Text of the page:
What Does Maria Bartiromo Think About AIDS?

When I read the following parargraph from yesterday’s NY Times article about the new once-a-day AIDS pill, I shook my head. Is public health really just a market issue? Was this the most natural way for Andrew Pollack to frame the story? Was I the only person to do a double take?

The drugs in the new pill already constitute the most widely prescribed regimen in the United States, and one of the most effective. Doctors and securities analysts expect most people now taking Sustiva and Truvada separately to switch to the new pill.

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3 Responses

  1. KipEsquire says:

    Securities analyst are in the business of knowing — better than doctors, in fact — how insurance companies, PBMs and related companies will adjust their formularies to account for developments like this.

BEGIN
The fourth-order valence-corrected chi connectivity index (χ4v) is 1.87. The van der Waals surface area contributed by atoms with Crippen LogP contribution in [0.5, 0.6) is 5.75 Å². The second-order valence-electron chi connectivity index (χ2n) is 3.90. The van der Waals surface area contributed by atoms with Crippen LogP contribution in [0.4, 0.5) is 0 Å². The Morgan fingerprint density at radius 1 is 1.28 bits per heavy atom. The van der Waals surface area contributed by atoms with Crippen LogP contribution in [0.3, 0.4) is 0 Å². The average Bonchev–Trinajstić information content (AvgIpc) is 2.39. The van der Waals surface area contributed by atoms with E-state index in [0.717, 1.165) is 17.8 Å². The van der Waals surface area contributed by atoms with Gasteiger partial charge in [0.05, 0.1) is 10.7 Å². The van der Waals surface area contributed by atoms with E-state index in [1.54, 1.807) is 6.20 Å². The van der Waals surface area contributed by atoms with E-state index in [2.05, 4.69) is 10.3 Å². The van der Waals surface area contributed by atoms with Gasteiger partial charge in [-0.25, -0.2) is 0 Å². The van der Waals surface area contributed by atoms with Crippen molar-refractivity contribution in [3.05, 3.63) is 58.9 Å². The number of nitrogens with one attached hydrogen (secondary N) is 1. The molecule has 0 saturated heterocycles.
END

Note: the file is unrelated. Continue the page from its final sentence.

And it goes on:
They also, believe it or not, have insight into how pharmaceutical companies tend to price their next-gen drugs and how such pricing ripples through NRx and TRx trends for existing drugs.

    (Don’t know what NRx and TRx are? Ask a securities analyst.)

  2. Dylan says:

    Environmentalists and securities analysts expect most people now driving internal combsution vehicles will switch to electric powered vehicles within five years.

    Isn’t that more convincing than the opinion of environmentalists, or, on the other side, auto executives? Doctors may have financial incentives to push a new drug, and are not noted experts in predicting consumer tastes; securities analysts only have incentives to predict winners, not make them, and presumably have some skill in doing so.

    I will grant that “security analysts” is both over and under specific in some ways and not a natural phrase to see in this instance. But what would be better? “Experts”? Business experts? Drug business experts?

  3. Joe says:

    Your post exemplifies why lawyers in general are poor business people. No understanding of market forces.